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Update: June 17, 2021
Grocery giant Kroger has suspended its purchases of Chaokoh coconut milk following PETA’s campaign and investigations into forced monkey labor.
Update: May 11, 2021
Raley’s supermarkets have joined Albertsons and Target in dropping Chaokoh after hearing from PETA about monkey labor in its supply chain.
Were monkeys forced to pick your coconuts?
Many kind people choose coconut milk instead of cow's milk because they don't want to support cruelty to animals. But a disturbing PETA Asia investigation reveals that terrified young monkeys in Thailand are kept chained, abusively trained, and forced to climb trees to pick coconuts that are used to make coconut milk, meat, flour, oil, and other products.
Chained and Driven Insane
In 2019, PETA Asia investigators visited eight farms where monkeys are forced to pick coconuts—including those for one of Thailand's major coconut milk producers, Chaokoh—as well as several monkey-training facilities and a coconut-picking competition. At each one, they documented that these sensitive animals were abused and exploited. Since being alerted to this situation nearly a year ago, Chaokoh and the Thai government have failed to take meaningful action to end the use of forced monkey labor and instead are using a misleading and inadequate audit system to lie to companies and consumers about the extent of forced monkey labor in their coconut supply chain.
After hearing from PETA, Walgreens Boots Alliance has committed to not stocking Chaokoh and not knowingly selling any own-brand coconut food and drink products of Thai origin in their 9,027 Walgreens and 250 Duane Reade stores in the U.S. and 2,758 Boots stores in the U.K. and Thailand. In the U.K., Morrisons has also suspended its supply of Chaokoh products pending an investigation; Sainsbury's, Asda, and Tesco have stopped selling Chaokoh; and Ocado, Waitrose, and Co-op have committed to never knowingly stocking any products from suppliers that use monkey labor. The German supermarket tegut has also stopped selling Chaokoh.
Following PETA Asia's investigation, more than 28,000 stores will no longer purchase these brands' products, and the majority will no longer buy any coconut products derived from Thailand monkey labor.
Reportedly, many monkeys are illegally abducted from their families and homes when they're just babies. They're fitted with rigid metal collars and kept chained or tethered for extended periods.
Denied the freedom to move around, socialize with others, or do anything else that's important to them, these intelligent animals slowly lose their minds. Driven to desperation, they pace and circle endlessly on the barren, trash-strewn patches of dirt where they're chained.
Cruelly Trained, Teeth Pulled Out
The terrified young monkeys are forced to perform frustrating and difficult tasks, such as twisting heavy coconuts until they fall off the trees from a great height. An investigator learned that if monkeys try to defend themselves, their canine teeth may be pulled.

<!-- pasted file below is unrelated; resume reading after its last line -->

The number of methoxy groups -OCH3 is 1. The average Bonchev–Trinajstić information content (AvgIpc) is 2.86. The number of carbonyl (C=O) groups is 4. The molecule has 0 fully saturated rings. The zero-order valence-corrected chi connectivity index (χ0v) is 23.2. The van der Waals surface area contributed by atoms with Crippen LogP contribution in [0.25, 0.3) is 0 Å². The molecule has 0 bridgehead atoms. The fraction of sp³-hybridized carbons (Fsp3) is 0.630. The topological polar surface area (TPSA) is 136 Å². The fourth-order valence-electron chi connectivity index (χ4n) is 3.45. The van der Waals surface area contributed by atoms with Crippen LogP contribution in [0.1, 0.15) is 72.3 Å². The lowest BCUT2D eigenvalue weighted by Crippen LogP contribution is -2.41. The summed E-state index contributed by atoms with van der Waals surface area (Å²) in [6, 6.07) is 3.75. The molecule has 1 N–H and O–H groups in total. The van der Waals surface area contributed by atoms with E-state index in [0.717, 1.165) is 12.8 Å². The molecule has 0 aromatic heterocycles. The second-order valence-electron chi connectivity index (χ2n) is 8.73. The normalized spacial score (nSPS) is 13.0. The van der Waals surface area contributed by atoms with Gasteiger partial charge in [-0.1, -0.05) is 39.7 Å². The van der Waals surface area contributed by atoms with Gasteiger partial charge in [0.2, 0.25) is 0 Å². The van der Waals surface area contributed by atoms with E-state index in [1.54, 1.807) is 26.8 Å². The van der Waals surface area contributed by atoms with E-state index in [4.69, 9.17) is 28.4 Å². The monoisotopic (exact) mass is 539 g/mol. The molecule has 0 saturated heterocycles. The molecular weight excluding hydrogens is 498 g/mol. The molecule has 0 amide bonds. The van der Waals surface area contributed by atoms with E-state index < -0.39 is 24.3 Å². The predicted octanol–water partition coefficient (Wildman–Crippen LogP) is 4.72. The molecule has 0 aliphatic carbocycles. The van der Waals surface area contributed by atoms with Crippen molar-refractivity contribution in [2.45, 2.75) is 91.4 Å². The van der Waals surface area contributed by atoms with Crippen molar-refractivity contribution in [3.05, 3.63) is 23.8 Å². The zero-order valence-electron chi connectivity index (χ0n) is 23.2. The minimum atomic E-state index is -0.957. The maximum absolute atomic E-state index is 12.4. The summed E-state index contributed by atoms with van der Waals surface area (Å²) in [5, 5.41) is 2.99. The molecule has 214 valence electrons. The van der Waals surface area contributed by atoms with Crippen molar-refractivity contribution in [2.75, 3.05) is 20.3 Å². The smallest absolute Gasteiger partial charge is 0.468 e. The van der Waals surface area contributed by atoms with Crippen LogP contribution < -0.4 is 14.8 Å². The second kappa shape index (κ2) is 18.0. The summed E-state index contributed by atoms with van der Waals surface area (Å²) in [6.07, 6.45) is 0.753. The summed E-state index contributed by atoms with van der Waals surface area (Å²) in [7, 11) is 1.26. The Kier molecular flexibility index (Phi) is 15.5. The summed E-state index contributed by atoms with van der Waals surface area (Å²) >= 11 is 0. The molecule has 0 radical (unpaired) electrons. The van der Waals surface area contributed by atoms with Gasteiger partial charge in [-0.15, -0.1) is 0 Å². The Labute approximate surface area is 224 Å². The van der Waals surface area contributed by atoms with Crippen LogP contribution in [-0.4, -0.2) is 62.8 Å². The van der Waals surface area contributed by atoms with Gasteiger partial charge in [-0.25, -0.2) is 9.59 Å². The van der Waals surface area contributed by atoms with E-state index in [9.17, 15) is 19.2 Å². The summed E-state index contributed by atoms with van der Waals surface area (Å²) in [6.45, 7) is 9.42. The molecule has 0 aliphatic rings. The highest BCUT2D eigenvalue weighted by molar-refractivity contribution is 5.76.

To earn more money off these animals, some trainers also force them to participate in circus-style shows in which they entertain paying visitors by riding bicycles, shooting basketballs, and performing other confusing and demeaning tricks.
An investigator saw monkeys being transported in cramped cages that were barely large enough for them to turn around in and others left in locked cages in the back of a pickup truck with no shelter from the driving rain. One monkey was seen frantically shaking the cage bars in a vain attempt to escape.
Tethered by the neck with a metal collar, the monkeys are forced to climb up and down trees and pick coconuts all day.
No Tropical Paradise
A PETA Asia investigator was told by a worker at one farm that it supplied coconuts to Chaokoh, which is sold in major stores across the U.S. If you purchase Chaokoh or coconut milk, oil, meat, or flour products from Thailand, you may inadvertently be supporting this cruelty.
Other coconut-growing regions—including Brazil, Colombia, and Hawaii—harvest coconuts using humane methods such as tractor-mounted hydraulic elevators, willing human tree-climbers, rope or platform systems, or ladders, or they plant dwarf coconut trees. Studies have shown that these methods are superior to using monkeys, who can't distinguish between ripe and unripe fruit, and the ripe coconuts get bruised when the monkeys drop them to the ground.
Coconut water typically comes from coconuts grown on dwarf trees, including the Nam Hom variety, so harvesting them doesn't require monkey labor. But that doesn't necessarily mean that monkeys won't be used. PETA has confirmed, however, that Harmless Harvest is among the companies that don't use monkey labor for coconut water.
PETA maintains a list of brands that don't use monkey labor and invites Thailand-based coconut companies to provide evidence that they don't use forced monkey labor.
Please, make sure that your coconut products don't come from any companies that exploit monkeys. Sign below to urge Chaokoh to stop supporting this cruel industry by obtaining its coconuts from companies that don't use monkeys.
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